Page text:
Mitt Romney should start hoping that there aren't too many Silversun Pickups fans in the swing states.
The alternative rockers sent a cease and desist letter to the Romney campaign today, demanding that he stop playing their song "Panic Switch" at events and stating in no uncertain terms that, even if Romney had asked permission, their politics don't mix.
"We don't like people going behind our backs, using our music without asking, and we don't like the Romney campaign," frontman Brian Aubert said in a statement to E! News.
"We're nice, approachable people. We won't bite. Unless you're Mitt Romney! We were very close to just letting this go because the irony was too good. While he is inadvertently playing a song that describes his whole campaign, we doubt that 'Panic Switch' really sends the message he intends."
But how do you really feel, sir?
"Seems as if the GOP is once again whimsically ignoring our great nation's laws to do whatever it wants to do, and shooting itself in the foot in the process," added a rep for the band.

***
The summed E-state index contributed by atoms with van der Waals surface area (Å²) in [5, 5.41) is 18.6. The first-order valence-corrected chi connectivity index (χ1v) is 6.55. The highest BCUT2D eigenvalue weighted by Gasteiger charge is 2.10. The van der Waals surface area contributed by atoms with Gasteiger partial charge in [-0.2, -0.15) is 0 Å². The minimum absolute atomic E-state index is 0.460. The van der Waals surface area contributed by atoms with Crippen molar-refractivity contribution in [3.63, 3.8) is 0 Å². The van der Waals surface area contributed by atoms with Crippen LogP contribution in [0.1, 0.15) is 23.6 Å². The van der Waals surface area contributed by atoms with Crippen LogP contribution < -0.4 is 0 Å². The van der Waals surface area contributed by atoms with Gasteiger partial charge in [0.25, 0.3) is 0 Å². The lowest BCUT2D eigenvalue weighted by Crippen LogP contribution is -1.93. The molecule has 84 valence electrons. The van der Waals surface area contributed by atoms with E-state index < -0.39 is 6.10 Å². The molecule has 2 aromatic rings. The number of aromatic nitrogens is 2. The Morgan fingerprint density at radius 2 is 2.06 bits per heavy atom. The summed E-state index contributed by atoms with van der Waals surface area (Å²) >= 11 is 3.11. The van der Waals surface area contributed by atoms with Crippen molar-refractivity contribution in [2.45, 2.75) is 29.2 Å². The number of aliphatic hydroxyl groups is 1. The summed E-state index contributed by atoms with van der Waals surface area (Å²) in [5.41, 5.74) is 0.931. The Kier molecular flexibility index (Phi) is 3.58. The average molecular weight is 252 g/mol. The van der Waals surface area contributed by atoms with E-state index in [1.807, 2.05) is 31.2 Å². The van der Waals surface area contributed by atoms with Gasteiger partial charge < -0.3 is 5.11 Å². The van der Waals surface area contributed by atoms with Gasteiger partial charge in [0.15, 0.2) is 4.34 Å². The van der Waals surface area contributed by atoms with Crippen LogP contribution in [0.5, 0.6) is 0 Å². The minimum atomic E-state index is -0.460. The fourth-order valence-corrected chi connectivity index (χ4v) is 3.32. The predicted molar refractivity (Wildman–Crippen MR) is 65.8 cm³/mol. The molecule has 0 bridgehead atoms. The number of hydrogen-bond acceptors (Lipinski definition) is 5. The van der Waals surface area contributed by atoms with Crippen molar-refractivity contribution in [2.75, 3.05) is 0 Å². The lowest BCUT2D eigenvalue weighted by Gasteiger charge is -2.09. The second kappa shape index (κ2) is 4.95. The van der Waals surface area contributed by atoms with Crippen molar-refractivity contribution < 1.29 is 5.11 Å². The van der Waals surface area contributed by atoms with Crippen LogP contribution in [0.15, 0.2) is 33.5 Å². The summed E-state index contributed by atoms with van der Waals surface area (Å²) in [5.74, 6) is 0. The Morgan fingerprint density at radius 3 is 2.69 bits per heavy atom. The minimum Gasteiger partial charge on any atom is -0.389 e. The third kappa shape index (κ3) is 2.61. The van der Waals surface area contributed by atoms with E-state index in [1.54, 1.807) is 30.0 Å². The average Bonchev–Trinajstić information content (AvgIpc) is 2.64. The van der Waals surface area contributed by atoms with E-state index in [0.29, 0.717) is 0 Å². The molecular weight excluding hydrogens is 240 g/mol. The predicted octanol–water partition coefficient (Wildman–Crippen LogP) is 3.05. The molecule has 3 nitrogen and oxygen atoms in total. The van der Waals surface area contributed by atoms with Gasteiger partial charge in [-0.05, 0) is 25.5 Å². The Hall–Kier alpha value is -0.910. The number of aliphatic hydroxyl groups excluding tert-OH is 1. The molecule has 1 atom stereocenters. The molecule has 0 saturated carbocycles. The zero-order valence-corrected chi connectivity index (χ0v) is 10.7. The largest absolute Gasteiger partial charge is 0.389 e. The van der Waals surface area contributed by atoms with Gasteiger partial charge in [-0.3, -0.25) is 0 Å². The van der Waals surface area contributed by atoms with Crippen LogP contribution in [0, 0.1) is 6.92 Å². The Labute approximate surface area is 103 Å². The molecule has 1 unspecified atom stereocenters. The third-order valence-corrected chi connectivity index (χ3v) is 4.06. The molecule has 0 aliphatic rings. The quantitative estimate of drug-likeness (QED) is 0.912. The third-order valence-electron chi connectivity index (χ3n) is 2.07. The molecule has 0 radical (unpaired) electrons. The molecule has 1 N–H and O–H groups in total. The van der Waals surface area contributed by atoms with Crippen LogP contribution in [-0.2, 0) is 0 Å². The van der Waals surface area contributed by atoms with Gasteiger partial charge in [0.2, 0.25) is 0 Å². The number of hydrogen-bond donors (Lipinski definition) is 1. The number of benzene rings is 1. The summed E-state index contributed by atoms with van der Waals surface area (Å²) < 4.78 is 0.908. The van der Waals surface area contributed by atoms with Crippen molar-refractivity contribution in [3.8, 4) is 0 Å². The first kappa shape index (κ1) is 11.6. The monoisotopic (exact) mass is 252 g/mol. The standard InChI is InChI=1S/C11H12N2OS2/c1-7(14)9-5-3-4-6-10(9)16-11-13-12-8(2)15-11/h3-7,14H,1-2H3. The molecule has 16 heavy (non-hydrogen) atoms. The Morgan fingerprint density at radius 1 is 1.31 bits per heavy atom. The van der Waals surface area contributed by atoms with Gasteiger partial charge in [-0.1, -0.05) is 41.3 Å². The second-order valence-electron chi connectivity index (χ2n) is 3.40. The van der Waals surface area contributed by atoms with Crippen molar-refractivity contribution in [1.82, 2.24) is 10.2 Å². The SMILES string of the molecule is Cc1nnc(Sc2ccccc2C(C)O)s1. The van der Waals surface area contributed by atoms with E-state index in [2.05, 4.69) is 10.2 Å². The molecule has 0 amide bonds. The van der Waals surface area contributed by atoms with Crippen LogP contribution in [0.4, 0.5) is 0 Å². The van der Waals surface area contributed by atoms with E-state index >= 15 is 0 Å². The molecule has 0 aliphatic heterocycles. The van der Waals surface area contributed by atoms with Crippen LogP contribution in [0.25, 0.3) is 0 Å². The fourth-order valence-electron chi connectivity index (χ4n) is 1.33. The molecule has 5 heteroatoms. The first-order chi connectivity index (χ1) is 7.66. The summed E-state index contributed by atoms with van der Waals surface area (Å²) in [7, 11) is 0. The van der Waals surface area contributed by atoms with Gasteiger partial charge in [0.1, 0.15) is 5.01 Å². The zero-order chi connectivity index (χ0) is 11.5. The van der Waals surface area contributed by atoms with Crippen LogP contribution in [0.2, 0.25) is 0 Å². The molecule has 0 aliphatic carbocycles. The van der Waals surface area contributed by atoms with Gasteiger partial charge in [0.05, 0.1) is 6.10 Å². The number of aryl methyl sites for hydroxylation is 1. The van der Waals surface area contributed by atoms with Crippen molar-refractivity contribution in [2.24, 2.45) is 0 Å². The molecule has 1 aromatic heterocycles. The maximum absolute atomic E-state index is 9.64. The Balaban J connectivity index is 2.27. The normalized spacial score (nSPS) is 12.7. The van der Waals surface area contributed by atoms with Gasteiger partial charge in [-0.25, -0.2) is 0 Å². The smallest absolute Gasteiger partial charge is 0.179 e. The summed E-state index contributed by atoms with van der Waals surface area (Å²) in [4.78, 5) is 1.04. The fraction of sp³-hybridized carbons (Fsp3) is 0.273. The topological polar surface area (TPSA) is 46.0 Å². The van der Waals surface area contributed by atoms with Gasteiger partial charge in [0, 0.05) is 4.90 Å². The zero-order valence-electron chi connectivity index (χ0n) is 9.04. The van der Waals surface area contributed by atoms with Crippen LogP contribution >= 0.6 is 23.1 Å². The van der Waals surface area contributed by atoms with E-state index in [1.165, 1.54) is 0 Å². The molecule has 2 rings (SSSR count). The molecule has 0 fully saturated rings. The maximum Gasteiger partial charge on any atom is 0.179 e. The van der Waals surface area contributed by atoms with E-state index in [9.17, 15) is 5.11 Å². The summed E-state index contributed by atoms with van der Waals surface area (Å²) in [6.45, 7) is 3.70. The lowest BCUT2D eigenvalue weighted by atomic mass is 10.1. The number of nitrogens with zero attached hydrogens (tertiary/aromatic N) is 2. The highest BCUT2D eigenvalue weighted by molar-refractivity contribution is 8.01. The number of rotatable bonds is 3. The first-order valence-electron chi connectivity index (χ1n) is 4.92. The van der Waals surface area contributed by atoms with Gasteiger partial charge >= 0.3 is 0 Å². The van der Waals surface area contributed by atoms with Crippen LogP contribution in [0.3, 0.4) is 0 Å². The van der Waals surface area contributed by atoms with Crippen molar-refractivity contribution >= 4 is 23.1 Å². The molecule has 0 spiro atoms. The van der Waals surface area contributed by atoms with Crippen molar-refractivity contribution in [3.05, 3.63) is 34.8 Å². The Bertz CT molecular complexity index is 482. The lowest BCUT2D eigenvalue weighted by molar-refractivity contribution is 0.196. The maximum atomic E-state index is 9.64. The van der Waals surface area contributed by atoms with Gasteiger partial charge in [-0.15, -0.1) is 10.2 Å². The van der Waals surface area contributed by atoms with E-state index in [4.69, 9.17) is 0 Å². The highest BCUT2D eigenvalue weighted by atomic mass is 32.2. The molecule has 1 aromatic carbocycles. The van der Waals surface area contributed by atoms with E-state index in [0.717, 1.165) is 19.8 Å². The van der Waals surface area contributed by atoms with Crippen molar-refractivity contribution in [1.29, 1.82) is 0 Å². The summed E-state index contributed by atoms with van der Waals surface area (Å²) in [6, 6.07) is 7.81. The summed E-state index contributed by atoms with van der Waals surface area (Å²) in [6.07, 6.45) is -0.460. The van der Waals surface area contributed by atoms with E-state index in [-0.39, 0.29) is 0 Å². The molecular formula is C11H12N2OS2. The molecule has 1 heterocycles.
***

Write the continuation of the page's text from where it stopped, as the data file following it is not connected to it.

Romney certainly isn't the first Republican presidential candidate to tick off an artist that leans further to the left.
In their cease and desist letter, the Silversun Pickups' attorney refers to Jackson Browne's lawsuit against Sen. John McCain in 2008 for playing "Running on Empty" at a campaign stop. (And the ire runs both ways—Sam Moore wanted Barack Obama to stop using "Soul Man" in 2008, as well.)
"As a result, the Ohio Republican Party and the [Republican National Committee] apologized for misusing the [Browne] song," wrote lawyer Tamara Milagros-Butler. "They 'pledged in future election campaigns to respect and uphold the rights of artists and to obtain permissions and/or licenses for copyrighted works where appropriate.'
"Mr. Romney, it's appropriate here, so we'd appreciate it if you'd get on board with your party," she wrote.
And it turns out Romney is just fine with that.
Campaign spokeswoman Andrea Saul wrote in an email to USA Today that "Panic Switch" just happened to be played while they were setting up for an appearance in North Carolina and that the Silversun Pickups must have heard about it via Twitter.
"As anyone who attends Gov. Romney's events knows, this is not a song we would have played intentionally," she wrote. "That said, it was covered under the campaign's regular blanket license, but we will not play it again." Saul noted that they have licensing deals with ASCAP and BMI.